Something more and more employers are educating their employees about is proper eye safety. The type of eye care used is dependent on the work being done. It's obvious to some that when you are using large manufacturing tools where small fragments fly about often then eye safety would make sense. Yet, many neglect the 'simple things'. You don't have to work at a construction site to be mindful of your eye safety. Another area in which people are being educated is the safe keeping of your eyes on a day to day basis. Knowing what will keep your eyes safe and what equipment is available can prove most useful. Whether work, play, or leisure, there is much you can do, such as; Goggles/Safety glasses protect against flying debris. Even more so, it's good to know that this protective wear can aid in the protection of visible and near visible light or radiation. Goggles/Safety glasses should contain polycarbonate lenses. Sunglasses should protect against UV sunlight rays. Not all sunglasses have it.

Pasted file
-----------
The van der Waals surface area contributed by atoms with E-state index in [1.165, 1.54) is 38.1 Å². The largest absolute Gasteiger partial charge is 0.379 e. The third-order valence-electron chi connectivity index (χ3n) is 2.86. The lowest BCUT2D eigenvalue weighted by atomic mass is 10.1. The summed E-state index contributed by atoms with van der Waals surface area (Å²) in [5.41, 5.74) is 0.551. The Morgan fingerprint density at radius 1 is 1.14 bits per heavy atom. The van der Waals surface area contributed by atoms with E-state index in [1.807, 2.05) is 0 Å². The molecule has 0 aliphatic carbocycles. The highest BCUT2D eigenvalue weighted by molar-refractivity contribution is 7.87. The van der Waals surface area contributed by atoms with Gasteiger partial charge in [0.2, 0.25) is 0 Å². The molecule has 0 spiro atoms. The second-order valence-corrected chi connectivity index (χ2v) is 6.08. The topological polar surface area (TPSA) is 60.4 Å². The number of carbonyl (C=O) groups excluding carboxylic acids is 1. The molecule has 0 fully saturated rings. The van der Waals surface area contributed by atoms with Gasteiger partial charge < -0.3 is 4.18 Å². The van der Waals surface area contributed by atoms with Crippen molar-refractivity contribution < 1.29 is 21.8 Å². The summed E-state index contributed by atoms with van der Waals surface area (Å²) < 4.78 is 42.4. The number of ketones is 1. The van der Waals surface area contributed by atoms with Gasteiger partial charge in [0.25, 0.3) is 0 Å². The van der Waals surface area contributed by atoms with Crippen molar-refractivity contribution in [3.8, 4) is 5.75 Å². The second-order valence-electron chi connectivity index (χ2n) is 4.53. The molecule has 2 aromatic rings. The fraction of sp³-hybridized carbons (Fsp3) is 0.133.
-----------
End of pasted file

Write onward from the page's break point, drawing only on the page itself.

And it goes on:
Today more and more people are choosing Lasik Surgery as an option for improving their eyesight. This may be a good option for you; but it's always best to know your options, the risks, and anything else that might help you make this decision. When considering your Lasik Surgery procedures here are some things to consider; There is time needed for recovery-pain is a typical occurrence. Most cases are mild to moderate pain. This is often controlled by prescription pain medications in some cases. The time you take to recover, may leave you with blurry vision; this can take a few days in some cases. In older individuals, you may still need your glasses for a few days after surgery while you heal. It may be good to know that it's not always successful. Sometimes, the procedure doesn't work and you could regress back to the state you were before the surgery. In this case it's good to know your chances before proceeding. Not a permanent fix; sometimes it lasts only for a time period.